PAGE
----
Skinny Skis Rule
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Skinny Skis Rule

Skinny Skis Rule

by Frank Mungeam

Nordic skiers can justifiably claim to be the most aerobically fit athletes in the world. They consistently record the highest VO2 max scores - higher than cyclists, runners and even triathletes. A Scandinavian skier topped out at 93 mil/kg/min. By comparison, running legend Steve Prefontaine recorded a VO2 max of 84.4 mil/kg/min.

It's no wonder that runners looking for winter cross-training are turning to skinny skis. Skating uses muscle groups in both the upper and lower body, engaging major muscles in the back, arms, chest and abs. It's low impact, too.

Depending on effort expended and technique, skate-skiing can offer both hours of low-stress base aerobic exercise and highly intense aerobic threshold training.

Besides, on a winter day, skiing in snow is a lot more fun than cycling indoors or running in the cold and wet.

The most common skate skiing technique, called the V1, involves poling while gliding on one side, then gliding on the other ski without poling. A more advanced technique, the V2, involves poling on both gliding sides.
The V1 is commonly used on uphills and on flat terrain as a way to keep heart rate and effort low. The V2, which requires more proficiency and fitness, is used when skiing at higher speed and intensity.
To get started skating, three-time Olympian Justin Wadsworth of the U.S. National Team recommends breaking the technique down between lower body and upper body movements.

"The lower body movements should be like a pendulum," says Wadsworth, "transferring weight from one gliding ski to the other in a fluid motion. Shift your weight fully onto the gliding ski, then transfer smoothly to the new lead, gliding ski until all the weight is fully over that gliding ski."
The motion should feel similar to in-line skating. A great way to get this feeling of weight shifting and gliding is to start by skating without poles. Finish by driving off with the rear ski, weight-shifting and gliding onto the forward, gliding ski; then repeat.

The upper body action for skating is basically the same as double-poling in classic cross country skiing.
"The shoulders should be rolled in and forward, arms bent at 90 degrees," explains Wadsworth. "And keep your head up so you can breathe."
Then "fall down" on the poles by squeezing down with the big ab muscles. Wadsworth cautions against using the arms too early: "You're losing power!" he calls to one of his students, then adds: "Keep the arms at 90 degrees as you compress the torso, driving the poles, then finish the pole drive by extending your arms at the end."

1. Plant the "hang pole" and begin shifting weight onto the poling ski, kicking with the trailing ski.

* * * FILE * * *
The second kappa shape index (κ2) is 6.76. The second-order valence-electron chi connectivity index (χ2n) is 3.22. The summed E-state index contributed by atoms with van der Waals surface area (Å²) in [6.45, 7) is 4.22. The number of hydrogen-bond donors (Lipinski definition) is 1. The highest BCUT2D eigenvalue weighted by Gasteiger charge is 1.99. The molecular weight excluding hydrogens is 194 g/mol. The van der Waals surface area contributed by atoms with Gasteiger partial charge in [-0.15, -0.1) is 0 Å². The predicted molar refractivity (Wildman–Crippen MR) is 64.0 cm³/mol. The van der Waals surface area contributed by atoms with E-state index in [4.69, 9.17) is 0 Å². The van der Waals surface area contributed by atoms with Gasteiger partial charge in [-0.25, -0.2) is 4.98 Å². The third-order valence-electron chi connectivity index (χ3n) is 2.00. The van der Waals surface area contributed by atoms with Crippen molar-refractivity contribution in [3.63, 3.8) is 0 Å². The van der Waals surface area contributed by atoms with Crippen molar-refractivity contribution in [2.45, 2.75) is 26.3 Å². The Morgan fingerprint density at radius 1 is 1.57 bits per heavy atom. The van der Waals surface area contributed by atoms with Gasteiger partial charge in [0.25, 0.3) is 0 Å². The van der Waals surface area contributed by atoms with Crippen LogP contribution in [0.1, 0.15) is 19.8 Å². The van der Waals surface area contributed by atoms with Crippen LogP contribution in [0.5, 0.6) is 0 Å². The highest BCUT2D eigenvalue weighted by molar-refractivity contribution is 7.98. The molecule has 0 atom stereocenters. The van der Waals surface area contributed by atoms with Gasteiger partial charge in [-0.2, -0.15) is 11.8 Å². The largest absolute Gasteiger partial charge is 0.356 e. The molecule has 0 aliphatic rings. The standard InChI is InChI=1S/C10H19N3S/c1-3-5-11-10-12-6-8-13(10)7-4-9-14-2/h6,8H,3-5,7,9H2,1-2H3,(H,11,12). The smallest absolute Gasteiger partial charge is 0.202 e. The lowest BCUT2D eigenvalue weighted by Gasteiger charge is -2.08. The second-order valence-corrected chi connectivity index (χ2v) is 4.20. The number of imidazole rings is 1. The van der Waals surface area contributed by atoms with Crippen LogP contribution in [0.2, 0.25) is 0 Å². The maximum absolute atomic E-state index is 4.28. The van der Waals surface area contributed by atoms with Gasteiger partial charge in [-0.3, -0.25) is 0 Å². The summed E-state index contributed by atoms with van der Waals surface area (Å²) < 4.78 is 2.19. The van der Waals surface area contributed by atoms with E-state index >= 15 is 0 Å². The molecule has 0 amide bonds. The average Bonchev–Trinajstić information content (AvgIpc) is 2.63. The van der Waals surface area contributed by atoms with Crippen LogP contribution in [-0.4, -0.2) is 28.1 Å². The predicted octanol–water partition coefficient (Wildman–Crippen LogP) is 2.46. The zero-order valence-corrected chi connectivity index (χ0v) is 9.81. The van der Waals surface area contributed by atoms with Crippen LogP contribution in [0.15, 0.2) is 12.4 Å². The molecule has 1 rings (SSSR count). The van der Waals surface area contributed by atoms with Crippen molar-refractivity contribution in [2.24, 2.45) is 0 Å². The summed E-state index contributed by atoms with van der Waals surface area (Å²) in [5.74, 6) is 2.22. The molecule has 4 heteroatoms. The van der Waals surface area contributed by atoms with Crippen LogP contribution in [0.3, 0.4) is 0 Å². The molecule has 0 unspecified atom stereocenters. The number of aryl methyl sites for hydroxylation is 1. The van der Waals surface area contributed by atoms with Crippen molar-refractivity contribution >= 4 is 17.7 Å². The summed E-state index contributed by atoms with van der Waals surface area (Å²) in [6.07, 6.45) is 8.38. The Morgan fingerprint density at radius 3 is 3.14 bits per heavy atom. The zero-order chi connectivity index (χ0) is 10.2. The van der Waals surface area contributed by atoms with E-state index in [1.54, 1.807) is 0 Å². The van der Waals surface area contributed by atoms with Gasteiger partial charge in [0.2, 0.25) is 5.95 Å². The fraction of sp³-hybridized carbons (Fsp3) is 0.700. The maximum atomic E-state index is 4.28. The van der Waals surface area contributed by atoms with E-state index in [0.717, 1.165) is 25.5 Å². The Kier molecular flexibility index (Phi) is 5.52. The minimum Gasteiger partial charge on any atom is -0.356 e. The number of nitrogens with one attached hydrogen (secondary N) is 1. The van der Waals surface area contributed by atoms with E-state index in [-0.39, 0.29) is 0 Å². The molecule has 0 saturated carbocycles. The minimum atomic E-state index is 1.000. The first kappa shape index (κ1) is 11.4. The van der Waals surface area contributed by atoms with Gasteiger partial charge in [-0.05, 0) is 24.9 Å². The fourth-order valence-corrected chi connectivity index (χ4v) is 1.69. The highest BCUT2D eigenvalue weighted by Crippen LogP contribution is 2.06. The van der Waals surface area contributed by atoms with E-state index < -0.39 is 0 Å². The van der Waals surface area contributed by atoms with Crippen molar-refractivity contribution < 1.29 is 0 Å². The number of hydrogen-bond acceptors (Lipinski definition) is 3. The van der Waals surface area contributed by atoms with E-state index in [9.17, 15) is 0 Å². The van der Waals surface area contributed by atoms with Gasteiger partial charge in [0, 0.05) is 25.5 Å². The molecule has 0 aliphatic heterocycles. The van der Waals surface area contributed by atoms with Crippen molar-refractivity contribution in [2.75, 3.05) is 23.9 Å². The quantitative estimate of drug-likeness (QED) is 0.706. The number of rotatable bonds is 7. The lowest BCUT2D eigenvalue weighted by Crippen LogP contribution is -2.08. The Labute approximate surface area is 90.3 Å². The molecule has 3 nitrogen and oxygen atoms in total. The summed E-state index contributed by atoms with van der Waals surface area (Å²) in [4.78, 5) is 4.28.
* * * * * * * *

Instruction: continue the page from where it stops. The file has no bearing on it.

2. Compress from the abs, driving the pole straight back along the line of travel, centering your weight over the lead/weighted ski, keeping your head up.
3. Glide over the lead ski, finish pole, and begin shifting your weight to the glide ski.
4. Complete weight shift until your full weight is on the glide ski; prepare your arms for the next pole plant.
5. Begin transferring your weight back to the hang pole side, and repeat from #1.

"In the beginning, it's all about technique," emphasizes Wadsworth's coach, J.D. Downing, who organizes an annual June ski camp in Bend, Oregon. Downing recommends four workouts to practice the skate technique, beginning with lower body, then the upper body, and finally integrating poling with skating.

1. Skate on flats without poles, practicing weight transfer and leg/arm drive.
2. Skate without poles going up gentle inclines to practice body angle and lean.
3. Double pole in tracks (without skating) to practice upper body motion and poling technique.
4. Skate with poles at an easy pace and heart rate, concentrating on smooth technique, not speed or effort.

First-time cross country skiers, even those who are fit runners, can be surprised by the technical and physical challenges of Nordic skiing. Coach Downing has helped lots of fit runners learn skiing as a cross training sport.
"The biggest mistake I see cross-over athletes make is that they come out and hammer right away," says Downing. "You need to go easy at first to master the technique."
Downing urges first-timers to focus on easy, aerobic base workouts initially. He points out that even elite skiers spend at least 80% o f their training time doing aerobic base work, not intensity training.
As technique and fitness improve, Downing suggests adding in ten minutes of harder-effort skiing, then back to base effort. Each week, over 6-8 weeks, increase the length of the hard efforts by five minutes. Using this schedule, you can develop ski technique, build a strong winter aerobic base, and be ready to roll for those springtime runs.

  • A ski package (skis, boots, and poles) rents for about $25 per day.
  • Entry-level skate ski packages cost about $200.
  • Skate skis average 10 cm shorter than classic skis, and require waxing.
  • Skate boots are stiffer than classic boots to transfer force to ski.
  • Skate poles are about 10 cm longer than classic poles.
  • Proper fit for skis and poles depends on your height, weight, and style of skiing.

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